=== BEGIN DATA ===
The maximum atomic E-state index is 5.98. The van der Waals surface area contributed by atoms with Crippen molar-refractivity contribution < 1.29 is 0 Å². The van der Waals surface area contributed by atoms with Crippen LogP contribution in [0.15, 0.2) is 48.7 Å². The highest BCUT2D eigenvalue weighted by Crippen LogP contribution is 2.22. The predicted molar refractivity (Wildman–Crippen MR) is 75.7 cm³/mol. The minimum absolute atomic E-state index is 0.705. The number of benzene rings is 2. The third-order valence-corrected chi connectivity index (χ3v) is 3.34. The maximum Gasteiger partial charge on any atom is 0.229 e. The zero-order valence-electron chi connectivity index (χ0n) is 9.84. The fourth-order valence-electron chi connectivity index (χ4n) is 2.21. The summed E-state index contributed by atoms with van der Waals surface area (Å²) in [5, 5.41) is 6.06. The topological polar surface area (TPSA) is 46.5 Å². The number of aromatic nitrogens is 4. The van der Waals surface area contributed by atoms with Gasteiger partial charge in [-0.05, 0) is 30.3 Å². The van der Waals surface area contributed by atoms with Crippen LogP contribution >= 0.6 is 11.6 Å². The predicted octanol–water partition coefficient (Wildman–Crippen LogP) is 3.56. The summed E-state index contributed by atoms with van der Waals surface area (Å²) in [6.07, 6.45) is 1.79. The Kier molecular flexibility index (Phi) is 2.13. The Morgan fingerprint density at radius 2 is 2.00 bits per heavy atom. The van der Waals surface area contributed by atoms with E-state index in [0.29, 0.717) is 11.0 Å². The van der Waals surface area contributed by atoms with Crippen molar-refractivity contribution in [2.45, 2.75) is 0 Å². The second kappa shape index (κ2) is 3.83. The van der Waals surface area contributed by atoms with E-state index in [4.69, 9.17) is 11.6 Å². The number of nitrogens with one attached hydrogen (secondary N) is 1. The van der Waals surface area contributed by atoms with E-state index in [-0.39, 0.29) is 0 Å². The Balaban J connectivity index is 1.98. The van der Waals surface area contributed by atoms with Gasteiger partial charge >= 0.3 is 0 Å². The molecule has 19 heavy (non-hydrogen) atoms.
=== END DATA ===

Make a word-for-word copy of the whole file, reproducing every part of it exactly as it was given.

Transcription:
The maximum atomic E-state index is 5.98. The van der Waals surface area contributed by atoms with Crippen molar-refractivity contribution < 1.29 is 0 Å². The van der Waals surface area contributed by atoms with Crippen LogP contribution in [0.15, 0.2) is 48.7 Å². The highest BCUT2D eigenvalue weighted by Crippen LogP contribution is 2.22. The predicted molar refractivity (Wildman–Crippen MR) is 75.7 cm³/mol. The minimum absolute atomic E-state index is 0.705. The number of benzene rings is 2. The third-order valence-corrected chi connectivity index (χ3v) is 3.34. The maximum Gasteiger partial charge on any atom is 0.229 e. The zero-order valence-electron chi connectivity index (χ0n) is 9.84. The fourth-order valence-electron chi connectivity index (χ4n) is 2.21. The summed E-state index contributed by atoms with van der Waals surface area (Å²) in [5, 5.41) is 6.06. The topological polar surface area (TPSA) is 46.5 Å². The number of aromatic nitrogens is 4. The van der Waals surface area contributed by atoms with Gasteiger partial charge in [-0.05, 0) is 30.3 Å². The van der Waals surface area contributed by atoms with Crippen LogP contribution >= 0.6 is 11.6 Å². The predicted octanol–water partition coefficient (Wildman–Crippen LogP) is 3.56. The summed E-state index contributed by atoms with van der Waals surface area (Å²) in [6.07, 6.45) is 1.79. The Kier molecular flexibility index (Phi) is 2.13. The Morgan fingerprint density at radius 2 is 2.00 bits per heavy atom. The van der Waals surface area contributed by atoms with E-state index in [0.29, 0.717) is 11.0 Å². The van der Waals surface area contributed by atoms with Crippen molar-refractivity contribution in [2.45, 2.75) is 0 Å². The second kappa shape index (κ2) is 3.83. The van der Waals surface area contributed by atoms with E-state index in [4.69, 9.17) is 11.6 Å². The number of nitrogens with one attached hydrogen (secondary N) is 1. The van der Waals surface area contributed by atoms with E-state index in [-0.39, 0.29) is 0 Å². The Balaban J connectivity index is 1.98. The van der Waals surface area contributed by atoms with Gasteiger partial charge >= 0.3 is 0 Å². The molecule has 19 heavy (non-hydrogen) atoms.